Academics like the sociologist Christian Smith to have theorized that increased religiosity deters young people from engaging in risky behaviors, connects them with more adults, and provides them with more leadership opportunities. However, I found that including survey measures for these aspects of teenage life did not fully explain why abiders earned better GPAs.

To better understand, I went back to the National Study of Youth and Religionor NSYR, and analyzed 10 years of interviews with more than 200 teenagers, all of whom had been given individual identifiers to link their survey and interview responses.

Many devotees commented on constantly working to imitate and please God, which led them to try to be conscientious and cooperative. This aligns with Previous search showing that religiosity is positively correlated with these traits.

Studies have highlighted how habits such as conscientiousness and cooperation are linked to academic success, in part because teachers value respect. These characteristics are useful in a school system that relies on authority figures and reward those who follow the rules.

Traits like cooperation can play an important role in student success.
Will & Deni McIntyre/Corbis Documentary via Getty Images

Post-Graduation Plans

Next, I wanted to learn more about the students’ academic performance, starting with where they enrolled. I did this by matching the NSYR data to the National Student Information Clearinghouse for detailed information on how many semesters college respondents had completed and where.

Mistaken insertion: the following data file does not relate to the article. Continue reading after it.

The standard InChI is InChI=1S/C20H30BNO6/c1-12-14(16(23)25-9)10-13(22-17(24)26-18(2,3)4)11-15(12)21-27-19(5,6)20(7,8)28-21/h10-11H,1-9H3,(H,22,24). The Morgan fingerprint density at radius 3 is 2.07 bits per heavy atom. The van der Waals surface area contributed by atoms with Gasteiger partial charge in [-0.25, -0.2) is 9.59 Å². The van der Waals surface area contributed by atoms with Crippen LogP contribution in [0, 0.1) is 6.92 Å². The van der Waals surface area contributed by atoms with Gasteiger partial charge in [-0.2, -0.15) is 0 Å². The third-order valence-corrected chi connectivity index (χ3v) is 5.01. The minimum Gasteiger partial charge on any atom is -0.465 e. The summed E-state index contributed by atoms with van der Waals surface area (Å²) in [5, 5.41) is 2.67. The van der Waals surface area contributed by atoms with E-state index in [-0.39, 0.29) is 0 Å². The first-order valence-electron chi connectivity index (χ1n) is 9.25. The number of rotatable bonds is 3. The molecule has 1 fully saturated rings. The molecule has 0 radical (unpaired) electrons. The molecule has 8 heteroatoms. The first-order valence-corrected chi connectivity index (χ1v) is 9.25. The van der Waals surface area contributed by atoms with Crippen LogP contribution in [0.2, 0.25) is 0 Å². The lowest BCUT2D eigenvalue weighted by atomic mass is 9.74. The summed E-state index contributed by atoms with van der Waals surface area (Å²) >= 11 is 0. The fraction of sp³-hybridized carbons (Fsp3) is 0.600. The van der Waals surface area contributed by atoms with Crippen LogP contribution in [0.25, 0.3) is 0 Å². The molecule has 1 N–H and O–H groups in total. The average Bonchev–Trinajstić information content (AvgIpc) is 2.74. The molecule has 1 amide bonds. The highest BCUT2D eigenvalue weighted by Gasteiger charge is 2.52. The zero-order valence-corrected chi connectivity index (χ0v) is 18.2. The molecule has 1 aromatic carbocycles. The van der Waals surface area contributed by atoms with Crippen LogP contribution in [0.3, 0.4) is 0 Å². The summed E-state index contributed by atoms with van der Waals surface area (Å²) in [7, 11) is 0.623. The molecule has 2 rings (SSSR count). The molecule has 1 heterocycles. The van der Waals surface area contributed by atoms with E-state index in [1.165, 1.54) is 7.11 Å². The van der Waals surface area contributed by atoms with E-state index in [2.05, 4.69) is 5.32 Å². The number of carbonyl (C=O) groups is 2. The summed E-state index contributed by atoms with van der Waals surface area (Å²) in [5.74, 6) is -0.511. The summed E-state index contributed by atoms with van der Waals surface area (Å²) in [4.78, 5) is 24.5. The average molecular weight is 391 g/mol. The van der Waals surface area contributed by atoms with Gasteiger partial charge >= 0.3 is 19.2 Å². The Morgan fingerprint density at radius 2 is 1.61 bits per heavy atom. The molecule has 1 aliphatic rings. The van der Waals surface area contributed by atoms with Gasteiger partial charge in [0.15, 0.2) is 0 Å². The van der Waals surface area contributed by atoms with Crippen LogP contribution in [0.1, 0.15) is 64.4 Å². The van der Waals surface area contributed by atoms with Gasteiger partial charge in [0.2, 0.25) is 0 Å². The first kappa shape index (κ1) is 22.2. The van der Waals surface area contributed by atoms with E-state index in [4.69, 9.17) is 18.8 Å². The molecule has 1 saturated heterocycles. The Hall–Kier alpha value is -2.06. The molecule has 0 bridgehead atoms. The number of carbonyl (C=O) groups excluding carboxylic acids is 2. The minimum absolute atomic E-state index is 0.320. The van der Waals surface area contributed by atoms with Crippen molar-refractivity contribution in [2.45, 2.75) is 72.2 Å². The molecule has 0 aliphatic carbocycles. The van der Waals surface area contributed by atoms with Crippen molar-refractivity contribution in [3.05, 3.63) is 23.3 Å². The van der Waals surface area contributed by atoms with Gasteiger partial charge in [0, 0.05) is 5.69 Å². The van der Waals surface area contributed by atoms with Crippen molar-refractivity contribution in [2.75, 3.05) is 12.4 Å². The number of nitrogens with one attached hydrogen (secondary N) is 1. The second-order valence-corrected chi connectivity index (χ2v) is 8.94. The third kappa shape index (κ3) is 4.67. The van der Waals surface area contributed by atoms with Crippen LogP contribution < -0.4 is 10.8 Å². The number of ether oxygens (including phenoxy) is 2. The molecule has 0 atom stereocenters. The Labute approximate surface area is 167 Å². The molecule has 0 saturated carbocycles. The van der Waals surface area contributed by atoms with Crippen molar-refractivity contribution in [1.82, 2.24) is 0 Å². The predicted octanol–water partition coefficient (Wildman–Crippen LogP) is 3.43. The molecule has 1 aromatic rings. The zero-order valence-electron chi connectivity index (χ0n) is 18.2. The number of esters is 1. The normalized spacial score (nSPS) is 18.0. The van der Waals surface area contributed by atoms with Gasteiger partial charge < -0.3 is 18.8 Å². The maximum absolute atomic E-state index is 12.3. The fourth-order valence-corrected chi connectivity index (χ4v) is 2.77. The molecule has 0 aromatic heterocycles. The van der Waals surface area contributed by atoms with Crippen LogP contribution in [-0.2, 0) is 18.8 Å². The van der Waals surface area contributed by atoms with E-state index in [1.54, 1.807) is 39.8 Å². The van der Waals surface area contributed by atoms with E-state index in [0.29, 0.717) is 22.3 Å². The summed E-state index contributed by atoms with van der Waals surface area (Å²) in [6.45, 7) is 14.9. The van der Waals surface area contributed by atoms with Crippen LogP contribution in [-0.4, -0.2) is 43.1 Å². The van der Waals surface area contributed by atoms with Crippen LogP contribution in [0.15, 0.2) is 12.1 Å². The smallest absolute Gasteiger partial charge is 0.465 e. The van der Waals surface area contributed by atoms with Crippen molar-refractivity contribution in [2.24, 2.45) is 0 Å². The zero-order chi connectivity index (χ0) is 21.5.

On average, the faithful were more likely to earn a bachelor’s degree than the non-faithful because success in high school prepares them for success in college – as also shown by my sibling analyzes. The bump varies by socioeconomic status, but among working-class and middle-class teens, devotees are more than 1½ to 2 times more likely to earn a bachelor’s degree than non-devotees.

Another dimension of academic success is the quality of the college one graduated from, which is usually measured by selectivity. The more selective the institutions from which students graduate, the more likely they are to pursue higher education and to secure well-paying jobs.

On average, residents who earned A’s graduate from slightly less selective colleges: schools whose incoming freshman class had an average SAT score of 1,135, compared to 1,176 among nonresidents.

My analysis of the interview data revealed that many congregants, especially girls from upper-middle-class families, were less likely to consider selective colleges. In interviews, religious teenagers repeatedly mention the life goals of parenthood, selflessness, and serving God—priorities that I believe make them less eager to attend college that is as selective as possible. This aligns with Previous search showing that conservative Protestant women attend colleges that are less selective than other women because they do not tend to see the primary goal of college as career advancement.

Notes without God

Being a good follower of the rules yields better ballots – but so do other provisions.

My research also shows that teenagers who say God doesn’t exist get ratings that are not statistically different from the ratings of the faithful. Atheist adolescents represent a very small proportion of the NSYR sample: 3%, similar to low rate American adults who say they don’t believe in God.

In fact, there is a strong the stigma attached to atheism. The types of teenagers who are willing to go against the grain by adopting an unpopular religious point of view are also the types of teenagers who are curious and driven. The NSYR interviews revealed that instead of being motivated to please God by behaving well, atheists tend to be intrinsically motivated to seek knowledge, think critically, and be open to new experiences. These provisions are also bound with better school results. And unlike the faithful, atheists tend to be overrepresented in the most prestigious universities.

(Ilana Horwitz, Assistant Professor, Fields-Rayant Chair in Contemporary Jewish Life, Tulane University. The views expressed in this commentary do not necessarily reflect those of Religion News Service.)